Some self-sowers have terrific foliage. One of my favorites, red orache (Atriplex hortensis var. rubra), has tiny seedlings emerging in early spring in a deep purple color. As the vigorous plants grow, the foliage color softens to reddish purple. Then by midsummer, at a height of 5 feet, this wonderful plant adds a vertical accent. Its insignificant flowers mature into beautiful seed stalks by autumn. I like to leave some for winter interest; the birds like them, too.
With self-sowers, seedlings spring up where you least expect them. Not only do they fill gaps in borders, they also provide fantastic plant combinations. One self-sower that blooms early in my garden, bronze-leaved corydalis (Corydalis ophiocarpa), appeared last spring amid dusky, dark-purple ‘Queen of Night’ tulips. Its soft, maroon-tinged, yellow flowers contrasted wonderfully with the tulips. A patch of bronze fennel (Foeniculum vulgare ‘Purpureum’) also grew nearby; its purple-hued foliage provided a rich backdrop for the velvety tulip blooms.
Other self-sowers give exclamation points to the garden. In its second year, biennial clary sage (Salvia sclarea var. turkestanica) sends up stately spikes with lovely pinkish-white flowers. Similarly, spiny plume thistle (Cirsium spinosissimum) emerges from a tight, variegated rosette into bold stalks topped with spiny, purple blossoms. Both add drama and excitement to beds.
Sow seeds directly in the garden
I acquire the seeds of self-sowers from a variety of sources. I order some from gardening catalogs or from organizations like The Hardy Plant Society. I’ve also been lucky to have generous gardening friends who give me seeds. One of the great things about these plants is they usually produce more seed than one gardener could possibly want. If you time your visit well to a garden of self-sowers, its owner may gladly send you off with small packets of seed to grow in your own garden.
I like to spread seeds quite early in the year—late February to early March in my Pennsylvania (USDA Hardiness Zone 6) garden. I simply sprinkle the seeds in the area where I want to establish plants. This early sowing ensures a chilling period for seeds requiring a cool spell for germination. It’s a good idea to stick a label in the soil to mark the spot, especially if the plant is new to you and your garden. After a while, you’ll recognize the seedlings of your self-sowers as quickly as you recognize the seedlings of common weeds in your yard.
Once the seeds are sprinkled, I stand back and let Mother Nature take over. The seeds find their way into little niches in the earth, and rain washes them into contact with the soil. Although there are some plants I have to fuss over, these self-sowers are not among them. A completely relaxed approach has always worked for me with self-sowers.
Don’t worry about seedlings appearing too early. The seeds will germinate when conditions are right for their growth. Young self-sowers are a hardy lot, and freezing temperatures won’t harm them. Those seeds requiring warmer conditions to germinate will lie on the ground until the soil and air are suitable for them. Plants that germinate early get a jump on the season, growing and thriving in the cool weather and ample moisture of early spring. As the weeks slide into the spring season, temperatures moderate and the sun intensifies, and you’ll notice the profound growth rate of these robust, young plants.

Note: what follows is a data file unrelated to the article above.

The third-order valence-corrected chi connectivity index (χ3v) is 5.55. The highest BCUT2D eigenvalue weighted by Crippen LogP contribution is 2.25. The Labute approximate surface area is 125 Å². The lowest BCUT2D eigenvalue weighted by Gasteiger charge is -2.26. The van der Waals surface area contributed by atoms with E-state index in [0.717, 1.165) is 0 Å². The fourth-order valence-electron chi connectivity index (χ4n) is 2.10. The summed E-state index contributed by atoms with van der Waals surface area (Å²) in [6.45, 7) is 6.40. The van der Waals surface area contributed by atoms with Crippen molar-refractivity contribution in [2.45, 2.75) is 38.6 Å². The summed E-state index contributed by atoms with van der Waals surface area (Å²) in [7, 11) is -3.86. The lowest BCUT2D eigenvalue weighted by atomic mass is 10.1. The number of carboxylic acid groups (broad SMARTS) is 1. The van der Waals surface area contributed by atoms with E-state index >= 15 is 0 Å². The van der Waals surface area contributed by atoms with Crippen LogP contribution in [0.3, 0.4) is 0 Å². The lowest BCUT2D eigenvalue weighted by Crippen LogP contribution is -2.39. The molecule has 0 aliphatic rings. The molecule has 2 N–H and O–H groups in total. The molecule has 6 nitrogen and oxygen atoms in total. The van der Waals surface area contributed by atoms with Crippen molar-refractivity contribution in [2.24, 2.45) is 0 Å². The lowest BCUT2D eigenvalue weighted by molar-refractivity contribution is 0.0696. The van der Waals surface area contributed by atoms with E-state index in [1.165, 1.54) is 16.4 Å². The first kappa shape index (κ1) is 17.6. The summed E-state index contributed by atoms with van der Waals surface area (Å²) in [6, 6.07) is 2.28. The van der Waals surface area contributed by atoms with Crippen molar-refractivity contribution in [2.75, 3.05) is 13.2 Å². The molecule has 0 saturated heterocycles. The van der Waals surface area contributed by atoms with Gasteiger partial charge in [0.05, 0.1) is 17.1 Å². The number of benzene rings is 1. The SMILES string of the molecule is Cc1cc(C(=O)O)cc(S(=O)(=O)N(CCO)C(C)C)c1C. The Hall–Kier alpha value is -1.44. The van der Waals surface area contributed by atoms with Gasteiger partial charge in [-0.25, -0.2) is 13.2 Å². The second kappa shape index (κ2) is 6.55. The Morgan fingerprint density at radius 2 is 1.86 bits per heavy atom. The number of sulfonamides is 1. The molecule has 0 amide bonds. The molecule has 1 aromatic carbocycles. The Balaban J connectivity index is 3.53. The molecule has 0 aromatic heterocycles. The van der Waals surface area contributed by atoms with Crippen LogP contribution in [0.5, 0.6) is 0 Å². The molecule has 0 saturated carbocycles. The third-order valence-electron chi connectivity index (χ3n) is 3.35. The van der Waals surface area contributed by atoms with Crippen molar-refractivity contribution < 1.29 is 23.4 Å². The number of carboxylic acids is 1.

Thin seedlings to give them growing room
In late April, thin seedlings to avoid crowding existing perennials. About three weeks later, thin again. Think about interesting contrasts in foliage, and how much space each mature plant will need. By early summer, carefully thinned plants fill in and flower. Clary sage becomes an exclamation point in the garden, and snow daisies surround purple spiderwort (Tradescantia ‘Concord Grape’).
Emotionally, thinning may be one of the hardest things you do in the garden, but you must remove some of your seedlings for those remaining to flourish. I like to think of this as creative “editing” in the garden. I get around to my first thinning of self-sowers in late April to early May—about the time late-season tulips are blooming. First I remove those seedlings that have come up in or near the crowns of perennials. Be warned: You may be tearing out seedlings by the handful. But, chin up, it’s all for he best. Toss the unwanted seedlings on the compost pile, or pot some up to give away. With care, you can transplant seedlings just before rainfall to fill in gaps; some self-sowers, however, resent transplanting (see dazzling self-sowers panel, below).
I like to allow about 6 to 8 inches of open space around plants. This way, the self-sowers have the breathing room they need, and the spacing also ensures that existing young perennials won’t be smothered by fast-growing neighbors. The self-sowers that remain will thrive and grow rapidly.
Three weeks later, it’s time for the second thinning. This may be even more painful than the first thinning because now you must pull out perfectly well-grown plants. My goal is to allow each self-sower the space to develop into a full-grown specimen. With this thinning I may remove seedlings I missed the first time around, or decide one plant or another needs additional space to reach its full potential. In the end, it’s better to help one plant thrive than leave three or four to struggle and compete for limited resources.
A sampler of dazzling self-sowers
Red orache (Atriplex hortensis var. rubra)
Grown for its marvelous, deep-wine-colored foliage, this leafy plant provides a tremendous foil for many other flowers and leaves. Early to appear in spring, the seedlings quickly mature to reach 4 to 5 feet by midsummer. Keep some seed stalks for late summer interest. Does not transplant well.
Thorow-wax (Bupleurum rotundifolium)
Often mistaken for a euphorbia, this parsley-family member has chartreuse flowers set among light-green bracts. Plants grow 18 to 30 inches tall and provide color for several weeks in June and July. A good cut flower, its lively blooms combine well with all other colors. Very young plants transplant well.
Bachelor’s buttons (Centaurea cyanus)